solar garden lights

Can anyone reccoment some solar garden lights that actually do give
off some light,i bought some cheapies from buy and queue and i should
have just set fire to a tenner and saved the journey,i dont mind
forking out for some good quality as it is a lot easier than laying
cable etc,thanks folks
Reply to
leedsbob
? If its dark, and you need lights, it doesn't seem that solar energy will be available..
Well that goes for solar just about anything.
If you are cruising in the carribean, maybe there is enough to charge the emergency radio batteries, but in the UK in winter? forget it. A couple of watts a square meter if you are lucky.
Reply to
The Natural Philosopher
The ones we use - and all the ones we've had from different sources - don't light other objects - but that's not what they're for. They're for marking routes and hazards such as paths and kerbs.
In our case they mark the position of guy ropes on tents and caravan awnings to prevent people tripping over them and they do an excellent job.
We also use one inside a tent or caravan during the dark hours to give sufficient light for when we have to get up.
Mary
Reply to
Mary Fisher
In an earlier contribution to this discussion,
These things are rather constrained by the laws of Physics. Unless you have massive photocells you need a *lot* of sunshine (or good daylight at any rate) to charge up the batteries to drive the lamps when it's dark. The better ones manage a bit of light in mid-summer, but this time of year - forget it!!
I don't know whether anyone makes any which use LEDs to produce light. If so, they might have a *bit* more of a chance.
Reply to
Roger Mills
In message , Roger Mills writes
I've mostly given up on the cheap ones I bought from Homebase several years ago but they use two LEDs each. One was still managing a faint glow for a couple of hours yesterday evening.
Reply to
Si
In an earlier contribution to this discussion,
Maybe the *all* do in that case? But they're *still* pretty useless - at any rate, ours are!
Reply to
Roger Mills
Dismantled a non working one for a friend. Yes, its a small LED and a Ni Cd cell (probably the cheapest the manufacturer could get !). I didn't particularly investigate the charging configuration but memory says it wasn't anything more than a resistor. So as others have said, in winter you're going to get b****r all anyway and in summer you'll get enough light to show where the lamp is until the cell gets fed up with the crude charging (and discharging!) arrangement and stops working.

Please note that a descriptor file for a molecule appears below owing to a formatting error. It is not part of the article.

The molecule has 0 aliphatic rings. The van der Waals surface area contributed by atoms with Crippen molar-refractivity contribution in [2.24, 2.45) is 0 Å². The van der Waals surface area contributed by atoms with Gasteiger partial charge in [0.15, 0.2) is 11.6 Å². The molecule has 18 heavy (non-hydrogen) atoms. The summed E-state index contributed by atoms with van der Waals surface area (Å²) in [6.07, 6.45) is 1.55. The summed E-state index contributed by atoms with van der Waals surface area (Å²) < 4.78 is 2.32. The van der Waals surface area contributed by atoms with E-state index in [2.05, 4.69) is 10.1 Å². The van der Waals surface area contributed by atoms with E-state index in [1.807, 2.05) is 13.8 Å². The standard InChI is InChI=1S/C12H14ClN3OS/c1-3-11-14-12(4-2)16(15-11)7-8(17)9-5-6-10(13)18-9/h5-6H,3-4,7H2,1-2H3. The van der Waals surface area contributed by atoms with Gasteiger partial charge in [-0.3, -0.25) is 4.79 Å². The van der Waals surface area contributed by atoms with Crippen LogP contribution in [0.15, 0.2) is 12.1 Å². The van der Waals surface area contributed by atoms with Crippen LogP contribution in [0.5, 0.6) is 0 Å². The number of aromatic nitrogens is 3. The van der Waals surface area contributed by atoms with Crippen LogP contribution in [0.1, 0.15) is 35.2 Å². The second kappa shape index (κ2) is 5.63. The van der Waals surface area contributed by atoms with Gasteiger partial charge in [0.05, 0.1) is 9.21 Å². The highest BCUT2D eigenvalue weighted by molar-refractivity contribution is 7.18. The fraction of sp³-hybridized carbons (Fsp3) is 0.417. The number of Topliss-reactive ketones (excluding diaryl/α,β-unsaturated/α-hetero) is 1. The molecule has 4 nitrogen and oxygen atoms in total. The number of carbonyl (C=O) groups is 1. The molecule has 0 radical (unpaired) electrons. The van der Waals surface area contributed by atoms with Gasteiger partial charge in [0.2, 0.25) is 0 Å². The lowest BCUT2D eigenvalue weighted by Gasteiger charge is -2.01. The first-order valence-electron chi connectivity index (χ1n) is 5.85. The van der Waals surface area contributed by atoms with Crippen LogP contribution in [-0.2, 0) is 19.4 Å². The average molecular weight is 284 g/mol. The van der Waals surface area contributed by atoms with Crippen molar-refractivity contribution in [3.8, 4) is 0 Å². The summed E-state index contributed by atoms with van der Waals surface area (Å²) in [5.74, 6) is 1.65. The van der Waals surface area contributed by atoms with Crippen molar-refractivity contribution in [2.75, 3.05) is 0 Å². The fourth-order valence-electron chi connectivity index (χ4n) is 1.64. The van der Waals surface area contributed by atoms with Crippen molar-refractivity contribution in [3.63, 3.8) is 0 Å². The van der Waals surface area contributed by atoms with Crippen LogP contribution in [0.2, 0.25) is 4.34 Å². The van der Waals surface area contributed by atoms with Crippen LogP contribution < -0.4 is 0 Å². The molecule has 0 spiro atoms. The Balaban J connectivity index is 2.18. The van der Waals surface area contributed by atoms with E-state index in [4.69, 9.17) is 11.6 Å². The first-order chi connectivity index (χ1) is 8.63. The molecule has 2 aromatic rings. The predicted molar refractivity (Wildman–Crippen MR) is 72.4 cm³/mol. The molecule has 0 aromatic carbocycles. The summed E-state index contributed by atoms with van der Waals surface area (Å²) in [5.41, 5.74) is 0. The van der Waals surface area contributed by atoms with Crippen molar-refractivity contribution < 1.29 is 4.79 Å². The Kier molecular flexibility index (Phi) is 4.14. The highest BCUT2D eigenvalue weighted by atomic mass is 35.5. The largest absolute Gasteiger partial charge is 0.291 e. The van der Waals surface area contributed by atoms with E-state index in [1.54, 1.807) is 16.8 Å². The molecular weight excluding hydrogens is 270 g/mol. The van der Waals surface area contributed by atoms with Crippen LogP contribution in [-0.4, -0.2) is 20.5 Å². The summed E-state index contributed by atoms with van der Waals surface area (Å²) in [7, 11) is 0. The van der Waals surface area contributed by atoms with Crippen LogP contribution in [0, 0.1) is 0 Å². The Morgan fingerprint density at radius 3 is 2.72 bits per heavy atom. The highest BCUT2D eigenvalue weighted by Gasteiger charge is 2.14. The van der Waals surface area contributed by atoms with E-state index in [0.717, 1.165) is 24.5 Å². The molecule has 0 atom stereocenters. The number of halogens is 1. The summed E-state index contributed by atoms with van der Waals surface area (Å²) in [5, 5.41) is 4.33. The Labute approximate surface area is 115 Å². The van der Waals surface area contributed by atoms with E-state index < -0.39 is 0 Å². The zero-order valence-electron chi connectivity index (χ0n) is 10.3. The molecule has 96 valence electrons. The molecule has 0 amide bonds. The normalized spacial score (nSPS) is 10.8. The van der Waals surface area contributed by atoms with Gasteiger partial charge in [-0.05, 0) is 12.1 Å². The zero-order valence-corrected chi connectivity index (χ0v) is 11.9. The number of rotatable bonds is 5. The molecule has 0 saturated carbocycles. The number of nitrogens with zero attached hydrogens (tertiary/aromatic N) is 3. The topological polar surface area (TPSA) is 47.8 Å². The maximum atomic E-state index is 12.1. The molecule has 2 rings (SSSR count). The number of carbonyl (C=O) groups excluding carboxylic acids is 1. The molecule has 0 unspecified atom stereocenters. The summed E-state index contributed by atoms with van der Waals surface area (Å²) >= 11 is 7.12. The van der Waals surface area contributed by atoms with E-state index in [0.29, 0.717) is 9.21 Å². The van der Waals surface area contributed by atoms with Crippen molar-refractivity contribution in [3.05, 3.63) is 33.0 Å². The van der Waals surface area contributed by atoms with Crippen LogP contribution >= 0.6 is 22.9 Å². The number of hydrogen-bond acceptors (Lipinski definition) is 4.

Rob
Reply to
robgraham
plenty do, they are still hopeless. Even those that work moderately for a short while in the lighter months soon fail due to float charging poor quality batteries.
Reply to
John Rumm
I take it you keep them turned off or in the dark for a fair amount of the time though?
Most NiCds won't survive 1800+ crude charge/discharge cycles - even decent cells on a smart charger will have a job.
Reply to
John Rumm
We turn them off when we're not using them - of course. Shouldn't ALL electrical equipment be turned off when not being used? It makes all kinds of sense - even for little old me.
? They work from small built-in solar panels!
Mary
Reply to
Mary Fisher
In an earlier contribution to this discussion,
Except that when you *do* want them, you won't be able to see them to turn them on 'cos it will be dark!
And if you *do* know where they are in the dark, you don't need them anyway!
Reply to
Roger Mills
The vast majority of "install and forget" garden lighting applications will require they are left on 24/7 however.
I thought it may be worth highlighting that your usage is hence not typical.
Solar panels are not terribly effective at night. Hence they are used to charge a battery which then powers the light when activated by a dusk/dawn sensor.
Reply to
John Rumm
It's very rarely so dark that you can see nothing at all.
It takes a lot of skill to light proof a photographic dark room thoroughly.
Reply to
Mary Fisher
In an earlier contribution to this discussion,
I'm sure that last remark must have *some* relevance to solar-powered garden lights - but I can't think what!
Reply to
Roger Mills

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